The EU is facing calls to work with the US government to ensure global standards being developed to regulate aviation’s greenhouse gas (GHG) emissions are effective – after the US Environment Protection Agency (EPA) finding last month that emissions from aircraft endanger human health.
The US Environment Protection Agency (EPA) has announced today that emissions from aircraft endanger human health, after being forced to issue a ruling due to a lawsuit filed by a number of US environmental groups. The EPA already found that greenhouse gases (GHGs) from cars and power plants were harmful to public health because of their climate impact.
Ahead of the crucial meetings of the UN aviation body, ICAO, in July 2015 and again in February 2016 and at its assembly in October 2016, Aviation Environment Federation (AEF) and T&E are calling on Europe to push for an environmentally effective ICAO CO2 standard. In this letter to EU climate and transport ministers and European Commissioners Miguel Arias Cañete and Violeta Bulc, the two groups say the EU and the US need to work together to ensure a standard that actually reduces emissions. Otherwise the two markets should work together on their own standard, since they are over half of the global market.
This paper attempts to quantify the challenge for EU member states in reducing transport emissions under the expected 2030 ‘effort sharing decision’ and the extent to which CO2 standards for cars, vans and trucks can help achieve those targets.
Europe can only meet the climate targets Heads of State agreed on for sectors outside the Emissions Trading System (ETS) if it sets fuel efficiency standards for new cars, vans and lorries by 2025 or earlier, a new study by Transport & Environment (T&E) reveals . In a middle-of-the-road scenario where transport would cut CO2 emissions by 30% by 2030 , the study found that CO2 standards for all vehicles (cars, vans and lorries) in 2025 and 2030 would deliver a whopping 42% of the emissions reduction required from transport.
Transport is not the most innovative of sectors so when the top people of Uber, Google, Nokia, Zipcar and BlaBlaCar got together at the International Transport Forum in Leipzig last week, there was an air of excitement. The picture they painted was of a radically different transport system, revolutionized by the internet, mobile phones and autonomous, electric driving. What this could mean for people was captured well by Philippe Crist from the OECD. He estimates the advent of the digital age could reduce the number of cars by an eye-popping 90% in urban areas.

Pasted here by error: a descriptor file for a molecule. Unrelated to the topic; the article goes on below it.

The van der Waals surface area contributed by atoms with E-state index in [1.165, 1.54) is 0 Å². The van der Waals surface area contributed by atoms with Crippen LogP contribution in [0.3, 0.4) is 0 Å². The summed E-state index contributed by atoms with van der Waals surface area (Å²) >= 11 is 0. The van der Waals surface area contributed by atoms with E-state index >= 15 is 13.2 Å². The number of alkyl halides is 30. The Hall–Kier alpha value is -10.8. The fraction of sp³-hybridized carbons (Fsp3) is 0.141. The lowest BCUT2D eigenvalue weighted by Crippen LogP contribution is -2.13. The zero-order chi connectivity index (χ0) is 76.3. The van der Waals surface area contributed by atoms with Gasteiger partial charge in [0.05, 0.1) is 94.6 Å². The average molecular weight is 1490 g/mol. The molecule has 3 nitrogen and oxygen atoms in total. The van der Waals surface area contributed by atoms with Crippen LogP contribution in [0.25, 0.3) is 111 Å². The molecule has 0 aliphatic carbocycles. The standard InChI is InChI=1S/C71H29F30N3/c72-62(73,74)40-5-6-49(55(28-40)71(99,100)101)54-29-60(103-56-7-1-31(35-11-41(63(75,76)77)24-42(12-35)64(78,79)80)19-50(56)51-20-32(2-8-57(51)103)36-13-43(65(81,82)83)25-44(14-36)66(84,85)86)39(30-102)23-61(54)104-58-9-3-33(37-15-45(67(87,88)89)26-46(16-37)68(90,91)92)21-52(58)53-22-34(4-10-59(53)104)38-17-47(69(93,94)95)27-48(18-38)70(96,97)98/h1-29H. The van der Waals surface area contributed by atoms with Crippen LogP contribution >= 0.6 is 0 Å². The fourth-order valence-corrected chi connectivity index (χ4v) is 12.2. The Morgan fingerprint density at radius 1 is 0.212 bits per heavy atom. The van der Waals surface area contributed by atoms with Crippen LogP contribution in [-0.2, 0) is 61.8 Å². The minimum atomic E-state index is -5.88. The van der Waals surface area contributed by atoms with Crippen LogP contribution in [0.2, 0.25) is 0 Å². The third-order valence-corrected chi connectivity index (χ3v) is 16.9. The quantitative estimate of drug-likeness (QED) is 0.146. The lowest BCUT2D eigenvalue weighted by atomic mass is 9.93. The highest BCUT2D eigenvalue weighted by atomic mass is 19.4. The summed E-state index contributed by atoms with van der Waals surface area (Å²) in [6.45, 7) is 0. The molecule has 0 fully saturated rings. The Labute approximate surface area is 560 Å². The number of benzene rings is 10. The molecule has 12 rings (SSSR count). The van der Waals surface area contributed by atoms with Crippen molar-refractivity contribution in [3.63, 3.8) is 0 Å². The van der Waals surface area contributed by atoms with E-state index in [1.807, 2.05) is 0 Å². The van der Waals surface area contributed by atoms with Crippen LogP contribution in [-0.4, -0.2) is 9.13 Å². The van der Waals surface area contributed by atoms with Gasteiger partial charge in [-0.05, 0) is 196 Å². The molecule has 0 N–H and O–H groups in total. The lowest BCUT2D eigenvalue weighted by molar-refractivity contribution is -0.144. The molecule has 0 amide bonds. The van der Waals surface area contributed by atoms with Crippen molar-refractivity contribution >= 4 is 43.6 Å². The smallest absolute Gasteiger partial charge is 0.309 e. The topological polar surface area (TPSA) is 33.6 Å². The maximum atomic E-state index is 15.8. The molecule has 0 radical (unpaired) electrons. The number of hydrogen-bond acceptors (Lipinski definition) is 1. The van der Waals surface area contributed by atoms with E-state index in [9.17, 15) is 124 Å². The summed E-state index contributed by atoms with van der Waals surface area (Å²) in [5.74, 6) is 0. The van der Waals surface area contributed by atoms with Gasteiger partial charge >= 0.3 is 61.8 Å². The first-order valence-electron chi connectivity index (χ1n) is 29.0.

‘Any increase beyond 2 degrees is a death warrant for our countries,’ the foreign minister of the Marshall Islands in the Pacific, Tony de Brum, has warned after the International Maritime Organisation (IMO) sidelined his country’s plea for a global CO2 target for shipping.
Six of the largest oil and gas companies in Europe have called for the UN to let them help devise a global carbon pricing system. Responding to rising pressure ahead of the Paris climate talks at the end of this year, the chief executives of Royal Dutch Shell, BP and BG Group from the UK, France’s Total, Norway’s Statoil and Italy’s Eni have sought direct talks with governments.
Saudi Arabian Airlines has paid a €1.4 million fine levied by a Belgian regional government for not complying with the EU’s aviation emissions trading system (ETS), prompting calls for all member states to disclose non-European airlines in breach of the rules. Countries are required to do so under a 2008 EU law.
This paper, as well as the attached explanatory briefing, attempts to quantify the challenge for EU member states in reducing transport emissions under the expected 2030 ‘effort sharing decision’ (ESD) and the extent to which CO2 standards for cars, vans and trucks can help achieve those targets. It makes very clear what the impacts are of mandating, or not, improved vehicle efficiency.